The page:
If by “fancy financial instruments” you meant the actual bundled mortgages themselves, again, they may have been risky as you say but the CDSs were supposed to cover them.

    AIG sold many of the CDSs and they didn’t have the assets to back them up.

    But why then did the government-sanctioned rating agencies give companies like AIG a clean bill of health? If you were a financial institution, such as a bank, trading in the mortgage bundles and counted on the CDSs to do the job because Moody’s told you they were backed by a triple A company, were you not being responsible?

    Irresponsibility would have been trading in mortgages without also purchasing the CDSs and I don’t think this was done much, if at all.

    As for your comment that many mortgages — including commercial ones — don’t fall under CRA and therefore it can’t be blamed…well, no one said the CRA was entirely to blame, certainly not me. If you read what I wrote I said it was a factor, not the only factor.

    But the CRA did create a culture and environment in which risky mortages became common…and this tendency then spread into other, non-CRA sanctioned mortgages. But, again, who cared how risky a purchase of mortgages may have been if you hedged your position?

    As for your comment they went to their usual standby and blamed the whole mess on black people, could you please show me instances in which black people were blamed for the crisis? I have never heard nor seen this theory before and don’t know how I missed it. However, since you seem to blame the entire Conservative movement for making this claim, you must have many examples of where it was said by Conservatives. Therefore would you be kind enough to reproduce, say, 3 or 4 instances in which Conservatives specifically said this?

    Thanks, I await your reply.

    Tony Kondaks

    December 24, 2009 at 12:07 pm

  26. TK:
    > Do you think that would endear that separatist to federalists? Make him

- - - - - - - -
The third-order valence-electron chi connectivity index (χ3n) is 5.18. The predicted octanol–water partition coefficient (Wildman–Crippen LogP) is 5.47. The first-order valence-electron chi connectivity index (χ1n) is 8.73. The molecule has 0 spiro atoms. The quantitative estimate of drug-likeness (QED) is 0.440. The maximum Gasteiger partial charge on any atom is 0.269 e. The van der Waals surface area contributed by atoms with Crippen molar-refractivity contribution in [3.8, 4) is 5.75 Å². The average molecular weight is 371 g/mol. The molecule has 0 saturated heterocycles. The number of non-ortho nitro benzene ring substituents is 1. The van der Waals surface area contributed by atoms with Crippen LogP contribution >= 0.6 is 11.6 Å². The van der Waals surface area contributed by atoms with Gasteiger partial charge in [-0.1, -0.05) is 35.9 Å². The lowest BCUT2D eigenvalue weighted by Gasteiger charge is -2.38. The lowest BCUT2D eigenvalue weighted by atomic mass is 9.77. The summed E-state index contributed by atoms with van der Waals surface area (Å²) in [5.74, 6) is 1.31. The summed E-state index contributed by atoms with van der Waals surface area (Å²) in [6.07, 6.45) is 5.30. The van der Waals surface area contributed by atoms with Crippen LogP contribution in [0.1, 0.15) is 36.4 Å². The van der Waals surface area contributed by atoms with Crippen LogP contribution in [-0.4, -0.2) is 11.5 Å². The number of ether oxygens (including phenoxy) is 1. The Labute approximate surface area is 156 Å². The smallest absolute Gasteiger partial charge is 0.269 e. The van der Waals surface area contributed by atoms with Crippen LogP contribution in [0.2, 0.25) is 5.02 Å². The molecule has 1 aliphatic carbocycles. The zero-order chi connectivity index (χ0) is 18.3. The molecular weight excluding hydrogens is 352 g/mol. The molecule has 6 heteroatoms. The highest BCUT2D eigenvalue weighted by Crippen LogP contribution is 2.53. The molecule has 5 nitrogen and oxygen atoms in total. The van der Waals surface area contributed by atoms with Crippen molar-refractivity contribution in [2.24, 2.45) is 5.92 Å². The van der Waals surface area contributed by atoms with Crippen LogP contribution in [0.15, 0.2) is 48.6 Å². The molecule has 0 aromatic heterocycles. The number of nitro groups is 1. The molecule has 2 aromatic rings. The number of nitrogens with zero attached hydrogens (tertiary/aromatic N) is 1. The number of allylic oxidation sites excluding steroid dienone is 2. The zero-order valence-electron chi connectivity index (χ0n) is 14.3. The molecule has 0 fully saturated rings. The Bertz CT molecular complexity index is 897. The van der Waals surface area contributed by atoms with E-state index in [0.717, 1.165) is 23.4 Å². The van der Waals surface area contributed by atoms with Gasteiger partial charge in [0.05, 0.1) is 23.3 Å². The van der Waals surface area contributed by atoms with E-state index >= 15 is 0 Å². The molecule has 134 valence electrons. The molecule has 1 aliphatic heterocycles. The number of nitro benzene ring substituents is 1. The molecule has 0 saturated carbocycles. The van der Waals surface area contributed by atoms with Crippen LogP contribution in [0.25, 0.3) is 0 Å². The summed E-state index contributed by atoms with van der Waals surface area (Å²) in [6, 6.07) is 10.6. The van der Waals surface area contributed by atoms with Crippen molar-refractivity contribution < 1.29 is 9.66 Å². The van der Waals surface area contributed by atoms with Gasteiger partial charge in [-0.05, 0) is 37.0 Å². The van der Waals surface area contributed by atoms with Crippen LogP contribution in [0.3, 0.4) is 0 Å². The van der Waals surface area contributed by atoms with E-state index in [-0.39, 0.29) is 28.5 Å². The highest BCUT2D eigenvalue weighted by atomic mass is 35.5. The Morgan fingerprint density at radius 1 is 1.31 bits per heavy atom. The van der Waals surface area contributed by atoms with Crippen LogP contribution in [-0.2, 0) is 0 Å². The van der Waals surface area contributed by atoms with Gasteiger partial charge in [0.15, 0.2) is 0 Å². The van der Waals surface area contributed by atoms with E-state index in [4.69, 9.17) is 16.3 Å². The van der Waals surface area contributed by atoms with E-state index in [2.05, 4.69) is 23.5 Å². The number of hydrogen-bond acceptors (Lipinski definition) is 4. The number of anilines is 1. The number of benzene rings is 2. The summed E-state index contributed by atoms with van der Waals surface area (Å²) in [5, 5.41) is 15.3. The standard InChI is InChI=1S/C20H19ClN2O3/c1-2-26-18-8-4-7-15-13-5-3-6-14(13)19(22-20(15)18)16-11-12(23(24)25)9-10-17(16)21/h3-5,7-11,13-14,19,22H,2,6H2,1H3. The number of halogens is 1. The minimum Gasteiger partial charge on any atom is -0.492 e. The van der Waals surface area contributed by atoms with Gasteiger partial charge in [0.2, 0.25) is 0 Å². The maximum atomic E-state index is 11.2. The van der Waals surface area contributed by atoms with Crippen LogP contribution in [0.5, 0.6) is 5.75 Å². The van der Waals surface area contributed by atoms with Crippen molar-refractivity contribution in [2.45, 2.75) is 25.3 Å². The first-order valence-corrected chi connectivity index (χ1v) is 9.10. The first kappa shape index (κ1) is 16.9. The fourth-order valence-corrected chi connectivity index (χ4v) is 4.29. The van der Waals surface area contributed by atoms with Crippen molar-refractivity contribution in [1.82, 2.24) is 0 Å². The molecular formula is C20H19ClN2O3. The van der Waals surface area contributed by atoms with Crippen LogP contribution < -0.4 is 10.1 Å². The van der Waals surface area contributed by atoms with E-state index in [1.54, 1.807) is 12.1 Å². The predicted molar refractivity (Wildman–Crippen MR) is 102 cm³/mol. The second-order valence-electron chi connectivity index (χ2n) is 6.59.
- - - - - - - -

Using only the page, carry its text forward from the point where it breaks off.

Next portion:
> think that they were honorable people?

    Don’t you mean “[d]o you think that would endear that federalist to separatists?”, Tony?

    Obelix

    December 25, 2009 at 3:05 pm

  27. Never mind TK, I figured out what you meant. I misunderstood “to endear”.

    Obelix

    December 25, 2009 at 3:07 pm

  28. 2009-2010

    In retrospective to all that’s been said here,
    Montreal is the game :
    –Is it going to be «Montréal», or is it going to be «Mount-ree-awl» ?

    I say,
    The onslaught of English against French-North-America is ruthless, and it will never stop;
    until French-North-America settles in onto itself and starts defending itself,
    or until it lets itself die into English folklore

    So we should have no qualms throwing all we’ve got against that assault

    Our feeble laws will always pale in comparison to their will;
    their will that we should go away

    But our laws will always be the conscious will of a people
    A will to survive in generations,
    descended from a whole generation of survivors

    Joyeux Noël
    Et une bonne année
    À tous !

    Raman

    December 26, 2009 at 2:20 am

  29. Yes Raman. It is all about Montreal. Always has been.

    Both solitudes consider the city to be theirs.

    The problem for francophones is that as goes Montreal, as goes the rest of Quebec (eventually).

    Acajack

    December 26, 2009 at 8:52 am

  30. I would be pleased to see Montréal (or Mun-tree-awl) be the neutral meeting place for all its cultures to show respect and appreciation to one another.

    God bless us every one.

    Joyeuses fêtes à tous.

    Edward

    December 26, 2009 at 10:37 am